Spotted hyaena clans are matrilinear and females are usually dominant over males, inheriting their ranks from their mothers.
Spotted hyaena clans are matrilinear and females are usually dominant over males.
Higher ranking females have been shown to associate more with kin than low-ranking females. This behavior is beneficial to related females because they forage together and engage in coalitionary attacks against unrelated females when competing for food at a kill. Thus, females who associate with their female kin are able to gather larger amounts of food more efficiently.
In addition to allowing matrilines to defend their rank, close associations among female kin allow some of these kin groups to displace higher ranking matrilines under certain conditions. Finally, low-ranking females preferentially associate with higher ranking females. It is hypothesized that these low-ranking females receive benefits from high-ranking females through reciprocal cooperation.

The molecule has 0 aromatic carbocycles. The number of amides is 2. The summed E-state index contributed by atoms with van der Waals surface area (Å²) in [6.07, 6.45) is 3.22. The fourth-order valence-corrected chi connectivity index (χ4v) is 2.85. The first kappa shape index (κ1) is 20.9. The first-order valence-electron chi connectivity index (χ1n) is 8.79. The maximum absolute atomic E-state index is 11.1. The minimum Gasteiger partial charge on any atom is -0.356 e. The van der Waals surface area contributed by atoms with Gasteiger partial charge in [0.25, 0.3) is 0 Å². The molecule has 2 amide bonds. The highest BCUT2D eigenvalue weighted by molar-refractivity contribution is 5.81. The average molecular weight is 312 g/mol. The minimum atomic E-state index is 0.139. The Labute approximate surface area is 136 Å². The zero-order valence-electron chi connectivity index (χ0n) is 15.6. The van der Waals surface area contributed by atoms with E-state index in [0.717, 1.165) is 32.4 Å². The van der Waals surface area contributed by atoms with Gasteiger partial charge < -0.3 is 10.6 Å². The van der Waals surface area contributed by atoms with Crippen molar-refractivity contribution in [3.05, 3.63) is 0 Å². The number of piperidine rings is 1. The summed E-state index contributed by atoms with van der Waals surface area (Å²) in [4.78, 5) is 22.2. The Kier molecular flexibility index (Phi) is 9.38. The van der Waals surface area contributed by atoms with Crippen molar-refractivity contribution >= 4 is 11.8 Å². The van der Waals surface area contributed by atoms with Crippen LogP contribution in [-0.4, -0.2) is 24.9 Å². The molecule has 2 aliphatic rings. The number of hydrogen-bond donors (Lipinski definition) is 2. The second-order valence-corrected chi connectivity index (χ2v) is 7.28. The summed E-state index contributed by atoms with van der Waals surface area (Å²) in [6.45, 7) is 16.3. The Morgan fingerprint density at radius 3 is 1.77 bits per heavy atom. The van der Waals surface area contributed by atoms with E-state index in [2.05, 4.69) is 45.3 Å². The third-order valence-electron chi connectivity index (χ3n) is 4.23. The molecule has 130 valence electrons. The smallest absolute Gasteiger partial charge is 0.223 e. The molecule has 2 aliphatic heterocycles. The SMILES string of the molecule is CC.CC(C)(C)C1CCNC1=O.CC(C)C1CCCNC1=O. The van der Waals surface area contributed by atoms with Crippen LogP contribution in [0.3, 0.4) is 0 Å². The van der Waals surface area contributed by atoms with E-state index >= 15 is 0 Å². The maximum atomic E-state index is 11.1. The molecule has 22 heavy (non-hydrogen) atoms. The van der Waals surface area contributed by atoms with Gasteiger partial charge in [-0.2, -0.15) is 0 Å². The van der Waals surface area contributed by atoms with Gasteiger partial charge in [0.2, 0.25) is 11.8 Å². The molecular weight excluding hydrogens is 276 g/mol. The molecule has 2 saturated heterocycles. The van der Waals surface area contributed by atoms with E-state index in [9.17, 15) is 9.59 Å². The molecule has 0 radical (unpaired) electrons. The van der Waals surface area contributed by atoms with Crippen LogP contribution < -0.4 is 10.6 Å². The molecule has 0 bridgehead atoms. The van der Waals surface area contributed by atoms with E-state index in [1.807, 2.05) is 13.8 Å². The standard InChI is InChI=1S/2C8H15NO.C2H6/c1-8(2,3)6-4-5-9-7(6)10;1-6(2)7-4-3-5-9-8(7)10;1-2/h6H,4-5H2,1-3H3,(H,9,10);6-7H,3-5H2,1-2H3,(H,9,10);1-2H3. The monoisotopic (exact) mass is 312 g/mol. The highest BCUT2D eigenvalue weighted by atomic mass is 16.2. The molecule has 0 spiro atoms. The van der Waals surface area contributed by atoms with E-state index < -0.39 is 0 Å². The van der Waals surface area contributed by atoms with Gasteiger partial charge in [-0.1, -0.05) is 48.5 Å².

Female spotted hyaenas remain in their natal clan for their entire lives and have stable linear dominance hierarchies. In addition, rank is inherited from the mother so these hierarchies remain stable for many generations. Males, however, disperse upon reaching sexual maturity. Juvenile males emigrate after puberty and join new clans where their position in the dominance hierarchy may increase over time. Once a male joins another clan, he enters a dominance queue that the other males respect. As more males enter the queue and older males die, the male will move up through the social rank. Males spend a long time developing relationships with females in the clan. They follow females for periods of days or weeks and eventually gain favor with the females through this behavior.